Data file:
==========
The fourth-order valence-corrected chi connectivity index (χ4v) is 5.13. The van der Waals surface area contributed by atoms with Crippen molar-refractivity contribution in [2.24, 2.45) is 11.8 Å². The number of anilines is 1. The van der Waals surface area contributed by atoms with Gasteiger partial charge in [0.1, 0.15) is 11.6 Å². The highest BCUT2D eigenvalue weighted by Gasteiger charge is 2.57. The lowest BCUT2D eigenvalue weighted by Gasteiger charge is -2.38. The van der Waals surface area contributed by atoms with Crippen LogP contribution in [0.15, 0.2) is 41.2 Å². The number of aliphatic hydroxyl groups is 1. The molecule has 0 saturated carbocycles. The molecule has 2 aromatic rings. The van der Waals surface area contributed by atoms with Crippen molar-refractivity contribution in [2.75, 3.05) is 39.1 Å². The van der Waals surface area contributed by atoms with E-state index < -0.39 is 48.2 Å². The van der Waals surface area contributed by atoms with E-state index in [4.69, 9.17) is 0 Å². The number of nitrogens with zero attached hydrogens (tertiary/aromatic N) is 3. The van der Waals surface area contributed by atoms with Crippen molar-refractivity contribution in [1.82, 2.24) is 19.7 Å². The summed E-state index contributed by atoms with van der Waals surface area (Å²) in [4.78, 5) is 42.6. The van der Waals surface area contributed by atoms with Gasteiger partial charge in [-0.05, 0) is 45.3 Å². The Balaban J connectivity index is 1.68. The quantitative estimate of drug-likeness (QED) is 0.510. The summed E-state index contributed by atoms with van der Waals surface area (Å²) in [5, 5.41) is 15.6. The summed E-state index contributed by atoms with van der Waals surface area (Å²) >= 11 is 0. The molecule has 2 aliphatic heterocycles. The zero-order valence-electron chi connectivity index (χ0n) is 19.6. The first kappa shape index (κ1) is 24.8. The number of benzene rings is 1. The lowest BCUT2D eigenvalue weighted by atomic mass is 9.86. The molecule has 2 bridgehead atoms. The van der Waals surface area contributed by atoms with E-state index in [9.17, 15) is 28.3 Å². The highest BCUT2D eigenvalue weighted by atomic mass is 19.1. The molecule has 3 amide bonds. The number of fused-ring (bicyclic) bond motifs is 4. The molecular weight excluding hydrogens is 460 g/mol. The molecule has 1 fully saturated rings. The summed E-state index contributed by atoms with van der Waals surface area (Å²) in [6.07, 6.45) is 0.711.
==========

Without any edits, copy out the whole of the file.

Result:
The fourth-order valence-corrected chi connectivity index (χ4v) is 5.13. The van der Waals surface area contributed by atoms with Crippen molar-refractivity contribution in [2.24, 2.45) is 11.8 Å². The number of anilines is 1. The van der Waals surface area contributed by atoms with Gasteiger partial charge in [0.1, 0.15) is 11.6 Å². The highest BCUT2D eigenvalue weighted by Gasteiger charge is 2.57. The lowest BCUT2D eigenvalue weighted by Gasteiger charge is -2.38. The van der Waals surface area contributed by atoms with Crippen LogP contribution in [0.15, 0.2) is 41.2 Å². The number of aliphatic hydroxyl groups is 1. The molecule has 0 saturated carbocycles. The molecule has 2 aromatic rings. The van der Waals surface area contributed by atoms with Crippen molar-refractivity contribution in [2.75, 3.05) is 39.1 Å². The van der Waals surface area contributed by atoms with E-state index < -0.39 is 48.2 Å². The van der Waals surface area contributed by atoms with E-state index in [4.69, 9.17) is 0 Å². The number of nitrogens with zero attached hydrogens (tertiary/aromatic N) is 3. The van der Waals surface area contributed by atoms with Crippen molar-refractivity contribution in [1.82, 2.24) is 19.7 Å². The summed E-state index contributed by atoms with van der Waals surface area (Å²) in [4.78, 5) is 42.6. The van der Waals surface area contributed by atoms with Gasteiger partial charge in [-0.05, 0) is 45.3 Å². The Balaban J connectivity index is 1.68. The quantitative estimate of drug-likeness (QED) is 0.510. The summed E-state index contributed by atoms with van der Waals surface area (Å²) in [5, 5.41) is 15.6. The summed E-state index contributed by atoms with van der Waals surface area (Å²) >= 11 is 0. The molecule has 2 aliphatic heterocycles. The zero-order valence-electron chi connectivity index (χ0n) is 19.6. The first kappa shape index (κ1) is 24.8. The number of benzene rings is 1. The lowest BCUT2D eigenvalue weighted by atomic mass is 9.86. The molecule has 2 bridgehead atoms. The van der Waals surface area contributed by atoms with E-state index in [9.17, 15) is 28.3 Å². The highest BCUT2D eigenvalue weighted by atomic mass is 19.1. The molecule has 3 amide bonds. The number of fused-ring (bicyclic) bond motifs is 4. The molecular weight excluding hydrogens is 460 g/mol. The molecule has 1 fully saturated rings. The summed E-state index contributed by atoms with van der Waals surface area (Å²) in [6.07, 6.45) is 0.711.